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Review of “Envisioning a Modern Chinese Buddhist Education” presented by Ven. Rongdao April 12, 2015.

In China, the Twentieth Century opened with a renewed optimism and vitality that China’s social-ethical problems could be resolved with philosophical and educational reforms. Political leaders felt that education could save the nation.

In the early 1900’s, there were many societal issues in China. Buddhist education was waning. Some Buddhist leaders gave greater importance to sangha education as a result. Those leaders and student-monks who received education in new systems felt it would save the nation and give them a strong moral mandate.

In the Twentieth Century to the present day, there are basically two types of Buddhist education – a traditional, orthodox education, and a new, more liberal education. Prior to 1920’s, Buddhist education’s main priority was to train Buddhist monks and some lay individuals who were waiting to be ordained. They usually had a narrow education, typically taught by one monk, and became knowledgeable about one or a few sutras in addition to Buddhist precepts. Their study of other disciplines was quite limited. As the demand for Buddhist education grew, many more Buddhist academies were opened. The first graduating class from a Buddhist academy occurred in 1924. Although these graduates and the few classes after them did not receive comprehensive education with a well-structured curriculum, they inevitably brought forth new energy and had an impact on the development of contemporary Chinese Buddhism.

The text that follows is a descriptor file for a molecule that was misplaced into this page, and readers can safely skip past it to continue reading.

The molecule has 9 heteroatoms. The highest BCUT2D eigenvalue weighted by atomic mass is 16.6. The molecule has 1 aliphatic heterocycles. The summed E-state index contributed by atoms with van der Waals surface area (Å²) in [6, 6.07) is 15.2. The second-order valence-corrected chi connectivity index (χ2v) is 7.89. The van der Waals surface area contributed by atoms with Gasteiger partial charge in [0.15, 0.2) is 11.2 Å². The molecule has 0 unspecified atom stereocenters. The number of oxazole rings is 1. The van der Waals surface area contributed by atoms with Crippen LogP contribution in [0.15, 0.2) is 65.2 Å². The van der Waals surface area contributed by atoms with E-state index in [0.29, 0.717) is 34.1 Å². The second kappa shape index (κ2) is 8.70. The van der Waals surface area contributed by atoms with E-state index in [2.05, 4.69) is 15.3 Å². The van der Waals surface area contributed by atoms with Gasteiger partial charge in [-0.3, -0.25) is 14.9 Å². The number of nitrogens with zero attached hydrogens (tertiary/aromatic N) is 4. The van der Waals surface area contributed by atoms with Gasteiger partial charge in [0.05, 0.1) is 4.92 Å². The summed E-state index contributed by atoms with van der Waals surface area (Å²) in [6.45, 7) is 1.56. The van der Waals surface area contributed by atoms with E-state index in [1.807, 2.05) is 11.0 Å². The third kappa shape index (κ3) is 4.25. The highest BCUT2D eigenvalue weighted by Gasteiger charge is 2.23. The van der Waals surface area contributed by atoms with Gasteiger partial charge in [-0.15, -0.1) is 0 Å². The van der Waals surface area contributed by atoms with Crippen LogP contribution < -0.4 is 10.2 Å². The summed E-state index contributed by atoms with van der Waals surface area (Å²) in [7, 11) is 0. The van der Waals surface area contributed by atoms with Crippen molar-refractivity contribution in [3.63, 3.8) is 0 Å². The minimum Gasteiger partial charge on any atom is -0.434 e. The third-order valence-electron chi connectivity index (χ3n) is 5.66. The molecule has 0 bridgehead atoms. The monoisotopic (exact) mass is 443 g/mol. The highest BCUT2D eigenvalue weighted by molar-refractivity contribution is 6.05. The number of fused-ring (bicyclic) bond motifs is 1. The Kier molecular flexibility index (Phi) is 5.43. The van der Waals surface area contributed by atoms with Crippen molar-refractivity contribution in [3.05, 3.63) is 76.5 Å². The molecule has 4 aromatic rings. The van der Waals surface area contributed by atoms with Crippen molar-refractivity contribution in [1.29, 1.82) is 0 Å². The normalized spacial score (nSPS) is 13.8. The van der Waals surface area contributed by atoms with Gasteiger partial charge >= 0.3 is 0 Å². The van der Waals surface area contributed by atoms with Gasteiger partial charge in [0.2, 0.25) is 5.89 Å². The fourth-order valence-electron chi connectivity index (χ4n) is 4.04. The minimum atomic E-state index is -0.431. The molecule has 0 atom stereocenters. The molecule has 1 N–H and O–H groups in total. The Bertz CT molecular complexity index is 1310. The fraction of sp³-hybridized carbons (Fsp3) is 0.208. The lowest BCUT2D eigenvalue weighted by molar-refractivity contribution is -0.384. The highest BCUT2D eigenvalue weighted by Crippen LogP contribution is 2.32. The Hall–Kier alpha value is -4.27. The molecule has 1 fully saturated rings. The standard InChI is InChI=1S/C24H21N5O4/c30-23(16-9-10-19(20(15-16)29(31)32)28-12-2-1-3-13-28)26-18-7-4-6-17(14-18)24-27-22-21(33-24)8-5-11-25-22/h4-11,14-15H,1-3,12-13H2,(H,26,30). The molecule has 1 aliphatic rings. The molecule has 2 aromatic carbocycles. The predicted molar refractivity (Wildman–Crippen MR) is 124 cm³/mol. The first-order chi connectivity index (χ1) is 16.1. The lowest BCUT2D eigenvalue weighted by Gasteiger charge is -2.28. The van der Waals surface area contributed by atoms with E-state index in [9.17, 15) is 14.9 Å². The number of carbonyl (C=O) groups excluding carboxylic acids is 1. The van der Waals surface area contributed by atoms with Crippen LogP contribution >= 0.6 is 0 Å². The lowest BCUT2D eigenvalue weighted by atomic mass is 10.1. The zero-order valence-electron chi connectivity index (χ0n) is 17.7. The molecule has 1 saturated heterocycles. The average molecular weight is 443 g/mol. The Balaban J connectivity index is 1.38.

In the latter part of the Twentieth Century there was a new paradigm. The teacher-student relationship became less rigid. Students could study what they liked, could choose academies of their choice, and study with many teachers. There was a more open approach to education and a greater dialogue between students and teachers. Students could also study diverse disciplines – language, philosophy, computers, and other subjects.

Today, in China and Taiwan, there are vast changes in Buddhist education. With a more liberal education and the availability of computers and social media, the graduating monks have introduced new ideas in Buddhist education, opened more academies, and graduating students throughout the world. A prime example of a modern Buddhist university is the Dharma Drum Universities created by Master Sheng Yen. Buddhist education has had a profound effect on the social intellectual spheres within China and Taiwan and throughout the world.

(By Ken Johnson, DDM Vancouver)

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